By Steven Tavares.
A resolution that falls short of declaring BART a so-called sanctuary for undocumented riders, but is instead labeled a “safety transit policy” was nearly unanimously approved by the BART Board of Directors Thursday.
The original resolution, first proposed by BART Board Directors Lateefah Simon in February, was refashioned to omit any references to “sanctuary cities.” Some board directors feared the transit authority’s oversized reliance on federal funding could be targeted by the Trump administration if the phrase was included in the resolution.
In its place is a resolution that says BART will not allocate any funding or resourcing to the enforcement of federal immigration policy, prohibits employees or BART police from asking riders about their immigration status and withholds federal authorities access to those in its custody for the purpose of immigration violations.
However, BART staff says its police force has not participated with the U.S. Immigration and Customs Enforcement (ICE) on an arrest in five years. In addition, over the past four years, there are no known instances of a rider being asked to provide documentation of their immigration status.
The BART board approved the resolution, 8-1, with lone opposition from Director Debora Allen, who represents Concord, Pleasant Hill, Walnut Creek and Lafayette.
During Thursday morning’s meeting, a number of board directors referenced their own family histories involving immigration to the U.S. “They came to America seeking safety,” said BART Board President Rebecca Saltzman, who represents the Berkeley, San Leandro, El Cerrito and Orinda, said of her family. “There’s so many stories like this of people wanting a safe life.”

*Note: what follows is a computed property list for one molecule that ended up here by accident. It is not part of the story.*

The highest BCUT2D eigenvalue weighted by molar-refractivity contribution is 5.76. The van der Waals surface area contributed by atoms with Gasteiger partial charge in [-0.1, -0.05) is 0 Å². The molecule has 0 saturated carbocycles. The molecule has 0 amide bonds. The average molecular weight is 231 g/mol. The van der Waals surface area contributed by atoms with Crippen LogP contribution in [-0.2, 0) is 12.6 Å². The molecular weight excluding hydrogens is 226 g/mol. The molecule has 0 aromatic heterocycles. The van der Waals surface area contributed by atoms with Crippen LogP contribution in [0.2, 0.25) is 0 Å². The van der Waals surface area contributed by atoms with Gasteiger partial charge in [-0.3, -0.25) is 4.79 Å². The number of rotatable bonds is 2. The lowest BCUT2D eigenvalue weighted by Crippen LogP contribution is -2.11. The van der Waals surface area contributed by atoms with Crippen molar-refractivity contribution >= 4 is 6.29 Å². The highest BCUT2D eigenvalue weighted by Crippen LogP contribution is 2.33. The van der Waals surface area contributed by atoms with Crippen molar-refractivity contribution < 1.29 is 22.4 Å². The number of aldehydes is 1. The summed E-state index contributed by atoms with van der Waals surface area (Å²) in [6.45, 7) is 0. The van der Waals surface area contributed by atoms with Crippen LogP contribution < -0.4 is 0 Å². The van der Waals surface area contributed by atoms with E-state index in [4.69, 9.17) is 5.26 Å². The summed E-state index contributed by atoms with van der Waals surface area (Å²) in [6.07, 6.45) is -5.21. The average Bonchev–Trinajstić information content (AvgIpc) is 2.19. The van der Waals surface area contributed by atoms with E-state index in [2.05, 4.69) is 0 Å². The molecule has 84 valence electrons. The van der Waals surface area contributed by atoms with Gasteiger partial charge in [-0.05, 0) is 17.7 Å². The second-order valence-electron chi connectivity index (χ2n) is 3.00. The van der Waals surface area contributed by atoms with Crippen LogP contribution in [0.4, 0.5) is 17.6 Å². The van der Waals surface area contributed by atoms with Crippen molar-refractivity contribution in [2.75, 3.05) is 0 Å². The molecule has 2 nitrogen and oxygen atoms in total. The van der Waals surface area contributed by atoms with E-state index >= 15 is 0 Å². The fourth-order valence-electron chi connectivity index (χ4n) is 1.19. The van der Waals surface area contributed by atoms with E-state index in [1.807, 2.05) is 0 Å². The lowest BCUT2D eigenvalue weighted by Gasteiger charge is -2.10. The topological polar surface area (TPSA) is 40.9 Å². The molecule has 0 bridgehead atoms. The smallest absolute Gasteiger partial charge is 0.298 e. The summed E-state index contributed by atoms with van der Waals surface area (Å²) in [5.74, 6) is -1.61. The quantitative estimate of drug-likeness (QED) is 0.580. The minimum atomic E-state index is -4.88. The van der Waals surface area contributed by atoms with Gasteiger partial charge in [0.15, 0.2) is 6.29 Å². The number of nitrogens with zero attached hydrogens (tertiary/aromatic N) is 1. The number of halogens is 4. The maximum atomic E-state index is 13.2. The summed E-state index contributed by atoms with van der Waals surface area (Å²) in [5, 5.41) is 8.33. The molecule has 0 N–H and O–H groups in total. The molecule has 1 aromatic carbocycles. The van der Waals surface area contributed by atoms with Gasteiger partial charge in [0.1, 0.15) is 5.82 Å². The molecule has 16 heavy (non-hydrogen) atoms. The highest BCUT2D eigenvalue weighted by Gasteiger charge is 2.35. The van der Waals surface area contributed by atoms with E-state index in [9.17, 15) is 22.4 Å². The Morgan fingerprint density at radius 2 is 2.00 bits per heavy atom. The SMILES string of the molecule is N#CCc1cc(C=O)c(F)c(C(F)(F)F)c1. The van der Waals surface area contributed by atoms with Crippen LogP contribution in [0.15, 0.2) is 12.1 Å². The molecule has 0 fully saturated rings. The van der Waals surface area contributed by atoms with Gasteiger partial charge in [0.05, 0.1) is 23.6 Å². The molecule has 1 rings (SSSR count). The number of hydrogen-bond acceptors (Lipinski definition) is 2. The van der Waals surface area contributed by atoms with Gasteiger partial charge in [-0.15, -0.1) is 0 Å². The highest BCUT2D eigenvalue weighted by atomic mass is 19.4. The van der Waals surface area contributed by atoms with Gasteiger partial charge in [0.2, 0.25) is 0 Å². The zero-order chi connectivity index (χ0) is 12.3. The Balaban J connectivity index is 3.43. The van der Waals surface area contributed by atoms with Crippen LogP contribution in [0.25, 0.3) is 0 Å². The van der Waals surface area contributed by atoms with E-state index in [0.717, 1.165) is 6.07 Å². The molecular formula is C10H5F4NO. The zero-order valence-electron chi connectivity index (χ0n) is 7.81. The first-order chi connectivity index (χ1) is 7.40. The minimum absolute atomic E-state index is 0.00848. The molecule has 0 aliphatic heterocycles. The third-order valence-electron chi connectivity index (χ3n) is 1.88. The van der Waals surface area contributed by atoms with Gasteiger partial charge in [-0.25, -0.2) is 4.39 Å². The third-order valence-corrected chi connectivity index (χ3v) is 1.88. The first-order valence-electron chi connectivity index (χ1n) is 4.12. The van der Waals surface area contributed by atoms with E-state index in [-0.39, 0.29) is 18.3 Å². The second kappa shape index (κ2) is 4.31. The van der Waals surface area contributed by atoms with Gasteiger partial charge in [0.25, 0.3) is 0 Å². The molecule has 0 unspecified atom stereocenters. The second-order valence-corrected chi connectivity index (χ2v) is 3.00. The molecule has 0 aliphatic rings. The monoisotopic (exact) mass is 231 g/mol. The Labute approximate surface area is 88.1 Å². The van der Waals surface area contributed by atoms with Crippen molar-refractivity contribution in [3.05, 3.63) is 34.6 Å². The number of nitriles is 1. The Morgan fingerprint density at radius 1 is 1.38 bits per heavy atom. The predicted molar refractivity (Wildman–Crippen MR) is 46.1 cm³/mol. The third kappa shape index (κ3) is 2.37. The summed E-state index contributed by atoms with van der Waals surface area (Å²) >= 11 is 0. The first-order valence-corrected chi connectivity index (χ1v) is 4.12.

BART Police are already short-staffed to ensure the basic safety of it riders, said Board Director Thomas Blalock, let alone to expend resources to help ICE. “Let us have our police protect the property and the riders of BART,” he said.
Some board members, particularly Joel Keller (Pittsburg/Bay Point, Martinez) and Allen, both who represent moderate to conservatives areas of the Bay Area, were put in the spotlight by the inherently progressive notion of a sanctuary jurisdiction.
Keller said the previous inclusion of “sanctuary” in the resolution was a non-starter, due to the risk it posed to losing federal funding. On Thursday, Keller said its removal in the current resolution calmed his fears enough to support it.
Allen, a freshman member of the BART board, was unmoved by the change and voted no despite declaring support for the overall sentiment of the resolution’s intent. Although, she derisively added the resolution provides her colleagues with “great political talking points.”
Instead, Allen said her vote in opposition was due to a clause in the resolution that forbids BART from asking potential employees about their immigration status. She also criticized the resolution for not including other groups such as seniors and the disabled. “I think everyone should be entitled to safe transit,” said Allen.
Simon rebutted Allen’s argument on the immigration status of prospective employees by noting BART will still require proof of Social Security and other legal documents. In passing the resolution, she added, by opposing what she called the “Jim Crow laws of 2017, we were courageous as an institution to do the right thing.”